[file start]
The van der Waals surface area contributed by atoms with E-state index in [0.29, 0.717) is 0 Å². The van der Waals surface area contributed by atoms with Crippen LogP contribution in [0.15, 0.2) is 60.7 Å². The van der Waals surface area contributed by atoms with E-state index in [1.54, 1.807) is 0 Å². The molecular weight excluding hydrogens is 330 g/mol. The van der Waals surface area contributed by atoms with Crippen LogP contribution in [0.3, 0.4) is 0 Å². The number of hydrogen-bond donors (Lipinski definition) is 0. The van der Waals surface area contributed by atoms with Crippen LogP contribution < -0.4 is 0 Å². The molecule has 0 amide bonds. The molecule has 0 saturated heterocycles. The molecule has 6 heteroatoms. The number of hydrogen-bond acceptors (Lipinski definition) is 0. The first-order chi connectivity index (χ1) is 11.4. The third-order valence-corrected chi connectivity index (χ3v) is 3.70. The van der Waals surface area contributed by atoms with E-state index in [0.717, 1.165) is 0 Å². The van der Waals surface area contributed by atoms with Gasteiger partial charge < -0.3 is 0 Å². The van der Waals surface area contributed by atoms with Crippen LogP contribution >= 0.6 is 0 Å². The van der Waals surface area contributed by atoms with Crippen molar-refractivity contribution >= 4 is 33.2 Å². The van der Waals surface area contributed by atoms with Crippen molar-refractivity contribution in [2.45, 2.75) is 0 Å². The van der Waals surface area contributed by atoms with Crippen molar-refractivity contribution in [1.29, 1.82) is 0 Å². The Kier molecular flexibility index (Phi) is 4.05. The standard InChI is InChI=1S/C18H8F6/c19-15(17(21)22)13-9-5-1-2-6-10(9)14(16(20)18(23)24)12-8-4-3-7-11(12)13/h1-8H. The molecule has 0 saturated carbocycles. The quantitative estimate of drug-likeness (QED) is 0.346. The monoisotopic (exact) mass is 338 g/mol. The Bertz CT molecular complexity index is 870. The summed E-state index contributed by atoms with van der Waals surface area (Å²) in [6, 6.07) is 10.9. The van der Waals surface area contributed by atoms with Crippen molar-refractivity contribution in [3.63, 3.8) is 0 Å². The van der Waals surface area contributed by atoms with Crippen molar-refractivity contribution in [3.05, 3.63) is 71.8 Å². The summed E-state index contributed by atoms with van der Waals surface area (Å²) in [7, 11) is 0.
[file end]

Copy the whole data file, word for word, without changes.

The van der Waals surface area contributed by atoms with E-state index in [0.29, 0.717) is 0 Å². The van der Waals surface area contributed by atoms with Crippen LogP contribution in [0.15, 0.2) is 60.7 Å². The van der Waals surface area contributed by atoms with E-state index in [1.54, 1.807) is 0 Å². The molecular weight excluding hydrogens is 330 g/mol. The van der Waals surface area contributed by atoms with Crippen LogP contribution in [0.3, 0.4) is 0 Å². The number of hydrogen-bond donors (Lipinski definition) is 0. The van der Waals surface area contributed by atoms with Crippen LogP contribution < -0.4 is 0 Å². The molecule has 0 amide bonds. The molecule has 0 saturated heterocycles. The molecule has 6 heteroatoms. The number of hydrogen-bond acceptors (Lipinski definition) is 0. The first-order chi connectivity index (χ1) is 11.4. The third-order valence-corrected chi connectivity index (χ3v) is 3.70. The van der Waals surface area contributed by atoms with E-state index in [0.717, 1.165) is 0 Å². The van der Waals surface area contributed by atoms with Gasteiger partial charge < -0.3 is 0 Å². The van der Waals surface area contributed by atoms with Crippen LogP contribution >= 0.6 is 0 Å². The van der Waals surface area contributed by atoms with Crippen molar-refractivity contribution >= 4 is 33.2 Å². The van der Waals surface area contributed by atoms with Crippen molar-refractivity contribution in [2.45, 2.75) is 0 Å². The van der Waals surface area contributed by atoms with Crippen molar-refractivity contribution in [1.29, 1.82) is 0 Å². The Kier molecular flexibility index (Phi) is 4.05. The standard InChI is InChI=1S/C18H8F6/c19-15(17(21)22)13-9-5-1-2-6-10(9)14(16(20)18(23)24)12-8-4-3-7-11(12)13/h1-8H. The molecule has 0 saturated carbocycles. The quantitative estimate of drug-likeness (QED) is 0.346. The monoisotopic (exact) mass is 338 g/mol. The Bertz CT molecular complexity index is 870. The summed E-state index contributed by atoms with van der Waals surface area (Å²) in [6, 6.07) is 10.9. The van der Waals surface area contributed by atoms with Crippen molar-refractivity contribution in [3.63, 3.8) is 0 Å². The van der Waals surface area contributed by atoms with Crippen molar-refractivity contribution in [3.05, 3.63) is 71.8 Å². The summed E-state index contributed by atoms with van der Waals surface area (Å²) in [7, 11) is 0.